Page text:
The Suspiria Remake Made Quentin Tarantino Cry

The acclaimed director really enjoyed the new film.

By L.B. Lubomski

In an interview with Italian publication La Repubblica, Suspiria remake director Luca Guadagnino shared a story of how he wowed celebrated film director Quentin Tarantino. Needless to say, he had a particularly strong reaction to the film, praising it and even being brought to tears in the end.

I showed it to Quentin Tarantino. We’ve been friends since our jury duty at the Venice Film Festival. I was nervous but eager to hear his advice. We saw it at his place and his reaction warmed me. He was enthusiastic about it, in the end he was crying and hugged me. Because it’s a horror movie but also a melodrama, my goal was to make you look at the horror without being able to take [your eyes off the screen] because you’re captivated by the characters. Amazon is very happy.

Tarantino is the latest celebrity film buff to show his admiration for Suspiria. Chloë Grace Moretz, one of the film's stars, has gone on to describe the film as "the closest to modern Stanley Kurbrick I've ever seen," while adding that "you're put into a world I can only describe as being like The Shining in a lot of ways where you're just encompassed in a filmmaker's brain." These are bold statements, so we will have to wait until the film's theatrical release on November 2nd to see if it lives up to expectations.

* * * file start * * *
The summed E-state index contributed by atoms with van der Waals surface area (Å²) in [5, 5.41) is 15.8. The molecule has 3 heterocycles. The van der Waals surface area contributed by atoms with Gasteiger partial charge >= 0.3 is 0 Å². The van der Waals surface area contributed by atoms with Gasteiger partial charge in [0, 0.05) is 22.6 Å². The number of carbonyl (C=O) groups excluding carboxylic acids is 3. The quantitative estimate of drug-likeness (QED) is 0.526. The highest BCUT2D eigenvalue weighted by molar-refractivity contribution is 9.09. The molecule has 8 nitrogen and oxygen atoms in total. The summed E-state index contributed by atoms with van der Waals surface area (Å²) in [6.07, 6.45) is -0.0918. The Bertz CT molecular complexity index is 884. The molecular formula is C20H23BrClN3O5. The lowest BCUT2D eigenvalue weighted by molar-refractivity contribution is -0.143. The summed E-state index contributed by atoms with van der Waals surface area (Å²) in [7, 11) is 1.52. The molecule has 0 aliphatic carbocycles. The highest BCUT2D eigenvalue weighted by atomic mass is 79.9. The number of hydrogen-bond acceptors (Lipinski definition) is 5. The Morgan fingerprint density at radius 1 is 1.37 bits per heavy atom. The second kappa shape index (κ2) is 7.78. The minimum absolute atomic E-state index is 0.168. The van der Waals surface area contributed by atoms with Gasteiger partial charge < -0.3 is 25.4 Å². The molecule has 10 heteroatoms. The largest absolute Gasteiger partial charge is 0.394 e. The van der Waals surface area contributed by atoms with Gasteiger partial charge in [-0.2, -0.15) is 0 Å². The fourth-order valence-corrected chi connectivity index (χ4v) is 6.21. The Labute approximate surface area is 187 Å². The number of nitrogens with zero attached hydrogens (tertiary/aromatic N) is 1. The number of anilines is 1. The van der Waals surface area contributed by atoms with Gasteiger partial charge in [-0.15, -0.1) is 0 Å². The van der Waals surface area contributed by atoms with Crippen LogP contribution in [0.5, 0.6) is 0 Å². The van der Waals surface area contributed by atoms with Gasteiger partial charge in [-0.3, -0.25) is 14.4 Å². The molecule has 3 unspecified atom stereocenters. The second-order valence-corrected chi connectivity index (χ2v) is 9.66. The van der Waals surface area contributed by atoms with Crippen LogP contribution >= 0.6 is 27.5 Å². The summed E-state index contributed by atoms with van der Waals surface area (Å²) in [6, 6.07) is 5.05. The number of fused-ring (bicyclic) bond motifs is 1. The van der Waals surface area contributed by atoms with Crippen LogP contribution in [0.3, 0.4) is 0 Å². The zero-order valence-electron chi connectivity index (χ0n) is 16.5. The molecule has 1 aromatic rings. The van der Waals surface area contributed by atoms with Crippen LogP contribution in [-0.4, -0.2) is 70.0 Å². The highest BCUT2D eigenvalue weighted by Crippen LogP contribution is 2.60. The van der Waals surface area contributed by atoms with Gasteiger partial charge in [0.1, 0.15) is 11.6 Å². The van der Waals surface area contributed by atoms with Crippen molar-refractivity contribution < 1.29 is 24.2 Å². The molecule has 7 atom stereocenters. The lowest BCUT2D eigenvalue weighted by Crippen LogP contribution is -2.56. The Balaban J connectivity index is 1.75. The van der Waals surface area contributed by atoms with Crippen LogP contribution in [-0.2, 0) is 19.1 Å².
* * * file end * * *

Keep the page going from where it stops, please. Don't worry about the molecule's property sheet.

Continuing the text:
About the Author

L.B. Lubomski

Lawrence "L.B." Lubomski is an avid horror movie fan, gamer, musician, historian, and aspiring author. Born and raised in Pittsburgh, Pennsylvania, L.B. was exposed to the works of local filmmaker and godfather of zombie cinema George A. Romero early on. He has since developed a particular fondness for Italian zombie/cannibal and slasher films. This passion for horror extends into other media, from survival horror video games such as Resident Evil to horror-inspired musical artists. In his spare time, L.B. pursues many interests including building his collection of vinyl records, action figures, and vintage video games as well as drumming in various local bands.

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